Behind the scenes of Drowsy: A director's perspective
April 28, 2018
It is indeed a Mad World, My Masters
July 10, 2015
In Conversation With the Stars of Drowsy: Ciadhra McGuire
April 30, 2018
25 Jul 2012
Emma Fraser has just finished performing in Glasgow Music Theatre's production of The Threepenny Opera, playing socially awkward, loveable thug Crookfinger Jake. Thrust back into the real world, Emma hits the 'post-show blues' and finds that the real people of the world don't understand. But is that such a terrible thing?
It’s a funny old thing, being in a musical theatre show. You invest hours of your life; getting to know your cast-mates, learning lines, memorising songs and dances, and trying to tap into the character you are required to convincingly portray in front of paying audiences in a matter of weeks. It’s no easy feat. Throw in the fact that GMT has garnered a substantial amount of praise for its past productions, and so has earned a reputation as...what did The Skinny say...’teeming with talent?’, you’ve got yourself one hell of a task on your hands.
That having been said the end result, in my experience, is always, always worth it. The buzz of live theatre is something I would be hard pushed to accurately describe. The only thing I can compare it to is a really amazing night out, where your outfit totally works, the DJ plays all your most favourite songs, you manage not to get so drunk you make a fool of yourself, your shoes don’t hurt and you laugh yourself into bed, exhausted and happy, then wake up the next morning to find a tenner in your purse. All totally by accident. It is intense, exhilarating, adrenaline-inducing stuff.
And then it’s over.
Despite that point around about the 2nd performance when you feel like it really is going to go on forever, the end of a show week always comes around quicker than a cheetah after a double espresso. You find yourself whispering things backstage like ‘Oh! This is the last time we’ll ever do *insert seminal musical number that it took you 2 months, 1 pulled hamstring and 6 gallons of Lucozade to get right here*’ or ‘Awww, this is the last beard I’m going to have this week!’ And the best thing is, everyone understands! Or at least, everyone who is backstage with you understands. It’s not so easy when you’re back out in...DUN DUN DUUUUUUUNNNN... The Real World.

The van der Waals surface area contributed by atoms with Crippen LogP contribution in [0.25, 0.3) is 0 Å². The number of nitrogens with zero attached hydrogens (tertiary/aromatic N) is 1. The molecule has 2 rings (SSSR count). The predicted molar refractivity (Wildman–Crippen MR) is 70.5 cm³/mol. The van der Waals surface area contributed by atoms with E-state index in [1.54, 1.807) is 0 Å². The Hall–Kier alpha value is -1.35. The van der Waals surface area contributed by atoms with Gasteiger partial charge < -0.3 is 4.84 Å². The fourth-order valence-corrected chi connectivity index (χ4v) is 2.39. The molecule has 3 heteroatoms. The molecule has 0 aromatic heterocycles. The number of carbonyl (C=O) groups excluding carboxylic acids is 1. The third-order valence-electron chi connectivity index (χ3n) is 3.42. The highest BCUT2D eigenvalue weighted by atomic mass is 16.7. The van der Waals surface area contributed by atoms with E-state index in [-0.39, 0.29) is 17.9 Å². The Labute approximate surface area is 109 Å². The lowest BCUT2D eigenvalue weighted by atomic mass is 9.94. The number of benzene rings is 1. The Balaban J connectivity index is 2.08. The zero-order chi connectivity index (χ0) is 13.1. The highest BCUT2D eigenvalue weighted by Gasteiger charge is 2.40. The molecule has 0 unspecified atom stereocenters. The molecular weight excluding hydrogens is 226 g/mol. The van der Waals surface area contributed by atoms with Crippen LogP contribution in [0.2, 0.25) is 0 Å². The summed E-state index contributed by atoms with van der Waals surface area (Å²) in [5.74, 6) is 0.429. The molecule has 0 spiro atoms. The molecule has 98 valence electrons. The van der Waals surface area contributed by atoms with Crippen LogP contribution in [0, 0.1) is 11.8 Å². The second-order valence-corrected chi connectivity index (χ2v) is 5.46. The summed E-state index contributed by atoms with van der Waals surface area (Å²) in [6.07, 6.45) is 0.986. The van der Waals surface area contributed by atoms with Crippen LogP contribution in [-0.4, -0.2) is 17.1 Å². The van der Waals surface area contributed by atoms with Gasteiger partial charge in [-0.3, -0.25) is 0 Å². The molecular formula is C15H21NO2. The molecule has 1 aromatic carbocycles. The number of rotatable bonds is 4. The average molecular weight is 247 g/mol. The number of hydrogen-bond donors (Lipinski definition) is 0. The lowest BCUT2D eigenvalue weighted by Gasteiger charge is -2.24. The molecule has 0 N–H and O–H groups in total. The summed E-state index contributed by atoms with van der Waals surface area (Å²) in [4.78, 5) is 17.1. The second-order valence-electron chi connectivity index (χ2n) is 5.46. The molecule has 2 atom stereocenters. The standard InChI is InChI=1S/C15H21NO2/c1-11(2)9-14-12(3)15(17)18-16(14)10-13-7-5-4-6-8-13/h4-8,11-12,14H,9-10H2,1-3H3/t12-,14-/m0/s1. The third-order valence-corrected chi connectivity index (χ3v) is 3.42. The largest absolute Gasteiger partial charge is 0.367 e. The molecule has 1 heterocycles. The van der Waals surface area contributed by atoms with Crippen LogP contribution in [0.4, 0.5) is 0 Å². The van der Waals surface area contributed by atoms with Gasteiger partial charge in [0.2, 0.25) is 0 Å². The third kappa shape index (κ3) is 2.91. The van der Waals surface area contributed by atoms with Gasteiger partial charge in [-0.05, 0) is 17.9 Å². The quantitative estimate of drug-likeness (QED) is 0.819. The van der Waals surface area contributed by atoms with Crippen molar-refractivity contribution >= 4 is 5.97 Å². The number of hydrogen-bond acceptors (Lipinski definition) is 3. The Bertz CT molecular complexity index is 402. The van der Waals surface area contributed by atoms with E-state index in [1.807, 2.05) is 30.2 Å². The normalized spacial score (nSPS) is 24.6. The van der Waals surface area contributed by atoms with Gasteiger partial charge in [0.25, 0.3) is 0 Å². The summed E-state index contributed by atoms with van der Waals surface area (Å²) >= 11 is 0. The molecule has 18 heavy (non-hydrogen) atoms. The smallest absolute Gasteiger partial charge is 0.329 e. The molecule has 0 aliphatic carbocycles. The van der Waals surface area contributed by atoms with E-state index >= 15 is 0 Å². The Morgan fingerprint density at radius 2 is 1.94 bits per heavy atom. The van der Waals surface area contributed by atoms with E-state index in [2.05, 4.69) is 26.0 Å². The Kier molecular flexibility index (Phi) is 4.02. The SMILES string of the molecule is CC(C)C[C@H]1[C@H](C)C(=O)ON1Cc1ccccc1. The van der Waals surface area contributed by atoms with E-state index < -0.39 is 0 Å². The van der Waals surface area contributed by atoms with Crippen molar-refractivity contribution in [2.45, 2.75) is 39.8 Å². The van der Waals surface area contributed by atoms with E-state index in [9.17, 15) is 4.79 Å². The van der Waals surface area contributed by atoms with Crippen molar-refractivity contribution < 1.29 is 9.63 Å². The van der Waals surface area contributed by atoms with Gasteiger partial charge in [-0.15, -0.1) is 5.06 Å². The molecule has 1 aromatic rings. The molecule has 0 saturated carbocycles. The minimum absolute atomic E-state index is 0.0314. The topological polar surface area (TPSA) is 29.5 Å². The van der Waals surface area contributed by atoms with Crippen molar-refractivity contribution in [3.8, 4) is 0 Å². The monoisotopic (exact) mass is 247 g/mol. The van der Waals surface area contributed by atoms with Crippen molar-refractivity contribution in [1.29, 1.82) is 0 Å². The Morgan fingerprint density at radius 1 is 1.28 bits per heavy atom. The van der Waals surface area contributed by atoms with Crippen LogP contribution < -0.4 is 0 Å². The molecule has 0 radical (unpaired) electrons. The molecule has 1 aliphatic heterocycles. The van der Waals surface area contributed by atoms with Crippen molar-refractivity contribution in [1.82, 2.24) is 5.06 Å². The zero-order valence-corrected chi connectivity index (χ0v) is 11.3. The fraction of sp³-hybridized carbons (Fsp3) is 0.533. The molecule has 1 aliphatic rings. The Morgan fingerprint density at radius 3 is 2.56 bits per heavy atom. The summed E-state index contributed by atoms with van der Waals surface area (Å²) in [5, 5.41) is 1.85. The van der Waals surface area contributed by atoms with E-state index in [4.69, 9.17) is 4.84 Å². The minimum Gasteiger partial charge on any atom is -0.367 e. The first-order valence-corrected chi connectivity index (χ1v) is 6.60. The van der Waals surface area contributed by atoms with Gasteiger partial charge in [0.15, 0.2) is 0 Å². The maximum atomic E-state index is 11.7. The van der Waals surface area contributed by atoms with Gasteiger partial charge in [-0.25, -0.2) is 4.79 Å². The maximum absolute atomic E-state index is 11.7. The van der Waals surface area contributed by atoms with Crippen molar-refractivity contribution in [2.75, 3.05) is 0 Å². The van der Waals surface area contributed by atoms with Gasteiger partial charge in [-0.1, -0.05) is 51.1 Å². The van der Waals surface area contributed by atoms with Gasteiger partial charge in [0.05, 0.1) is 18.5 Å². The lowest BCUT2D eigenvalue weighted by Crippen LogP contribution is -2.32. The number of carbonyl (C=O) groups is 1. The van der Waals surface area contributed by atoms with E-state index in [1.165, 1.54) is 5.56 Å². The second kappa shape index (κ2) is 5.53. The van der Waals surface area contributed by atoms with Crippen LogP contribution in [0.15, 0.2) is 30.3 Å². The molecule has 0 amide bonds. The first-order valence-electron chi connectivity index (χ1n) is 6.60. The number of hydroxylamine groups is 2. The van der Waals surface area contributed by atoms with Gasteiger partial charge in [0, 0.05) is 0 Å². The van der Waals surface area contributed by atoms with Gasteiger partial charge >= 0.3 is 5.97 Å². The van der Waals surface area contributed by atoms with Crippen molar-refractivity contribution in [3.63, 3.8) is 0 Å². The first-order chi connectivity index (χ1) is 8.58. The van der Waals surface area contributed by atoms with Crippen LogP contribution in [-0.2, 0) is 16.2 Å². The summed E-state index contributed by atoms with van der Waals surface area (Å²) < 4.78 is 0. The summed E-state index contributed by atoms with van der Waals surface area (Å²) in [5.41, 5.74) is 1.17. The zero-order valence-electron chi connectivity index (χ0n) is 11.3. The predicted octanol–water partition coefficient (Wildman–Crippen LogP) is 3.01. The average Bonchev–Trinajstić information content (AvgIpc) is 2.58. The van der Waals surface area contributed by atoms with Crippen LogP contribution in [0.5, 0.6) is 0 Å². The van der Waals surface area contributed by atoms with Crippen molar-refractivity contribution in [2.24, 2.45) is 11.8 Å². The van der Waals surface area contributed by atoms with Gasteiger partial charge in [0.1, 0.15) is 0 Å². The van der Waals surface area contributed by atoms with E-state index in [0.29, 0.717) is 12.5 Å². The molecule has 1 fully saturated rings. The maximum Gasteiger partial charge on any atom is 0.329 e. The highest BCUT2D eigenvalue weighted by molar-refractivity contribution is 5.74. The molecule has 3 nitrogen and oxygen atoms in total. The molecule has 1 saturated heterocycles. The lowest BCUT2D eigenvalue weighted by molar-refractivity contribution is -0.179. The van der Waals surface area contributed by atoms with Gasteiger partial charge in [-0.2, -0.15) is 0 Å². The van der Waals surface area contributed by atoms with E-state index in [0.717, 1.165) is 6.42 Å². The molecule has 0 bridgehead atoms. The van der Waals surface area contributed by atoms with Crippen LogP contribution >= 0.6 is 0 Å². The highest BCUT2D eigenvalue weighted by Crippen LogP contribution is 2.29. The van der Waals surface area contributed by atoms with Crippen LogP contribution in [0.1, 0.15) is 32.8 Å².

In The Real World, people just smile, say ‘how was your show?’ then stand, frozen in silent horror as you launch into a sobbing tirade of ‘wonderful’s, ‘fabulous’s and ‘just-can’t-believe-it’s-actually-over’s. The exchange is usually cut short by said acquaintance trying to subtly extricate themselves from your shuddering grasp and reclaim their coat sleeves before they become saturated in tears and dribble, before quickly muttering some generic platitude and excusing themselves to go back and be with the normal people. You have to give it to us Brits, we’re a polite bunch. I’m sure other nationalities would just slap you across the face and yell ‘GET OVER IT YOU FOOL! IT WAS ACTING! YOU WERE PRETENDING! REAL LIFE RESUMES NOW OK?!’ All well and good, but when you’re sitting on the couch, staring listlessly at the tv while your other half pings peas into your mouth using a plastic fork in a vain attempt to get your attention, it may be time to admit it: you’ve got Post Show Blues.
Now, I’m no expert, but if I was I would tell you categorically that the Post Show Blues really do exist. It’s the result of all the hard work that I’ve described above, coupled with the ‘hive mentality’ that tends to take over when you are in the same confined space with the same group of people for a whole week. You are accepted. You belong. These people get you. They are your thespian soulmates. And then they’re gone. You are left with only the Other people, who tell you to cheer up when all you really want to do is sit in a puddle of your own self-indulgent tears listening to the soundtrack of the show you’ve just done and eating peanut butter out of the jar with a spoon. Or your fingers, it really depends on how depressed you are. And it’s not just your cast-mates, it’s your characters too. I’m a little ashamed to admit this, especially given my rampant feminist proclivities, but I really miss Crookfinger Jake. Yes, I am mourning the passing of a character who at best could be described as a transvestite criminal, at worst a psychopathic misogynist with a serious Napoleon complex.
But maybe it’s OK that not everyone can relate to how you feel. After all, isn’t one of the things we all love about being part of a show: that feeling of being special? That you were chosen out of all the others to be included in such a wonderful thing? It’s like the finger of a big pink sparkly musical theatre God splitting the clouds and touching you on the shoulder, then singing in 3-part harmony ‘It’s yoooou-hoooo!’ If everyone understood how you felt then it wouldn’t be as special anymore. The in-jokes would just be jokes, and the whole world would grind to a queasy halt the morning after the aftershow party because no-one would be able to drag themselves out of bed.
So we must allow ourselves to grieve the loss of yet another show, yet another character and yet another cast/family. They must be bade farewell, consigned to our own personal musical theatre heaven where productions past while away eternity in an all-singing, all-dancing cabaret. And although I’m sad to see him go, I bet that Crookfinger Jake is having a whale of a time up there, hanging out with the Jet boys and giving Judd Fry a run for his money in the ‘least-eligible-man-at-the-box-social’ contest. Cause that’s just the kind of guy he is. But I don’t expect you to understand. Now kindly hand me that jar of peanut butter and leave me be.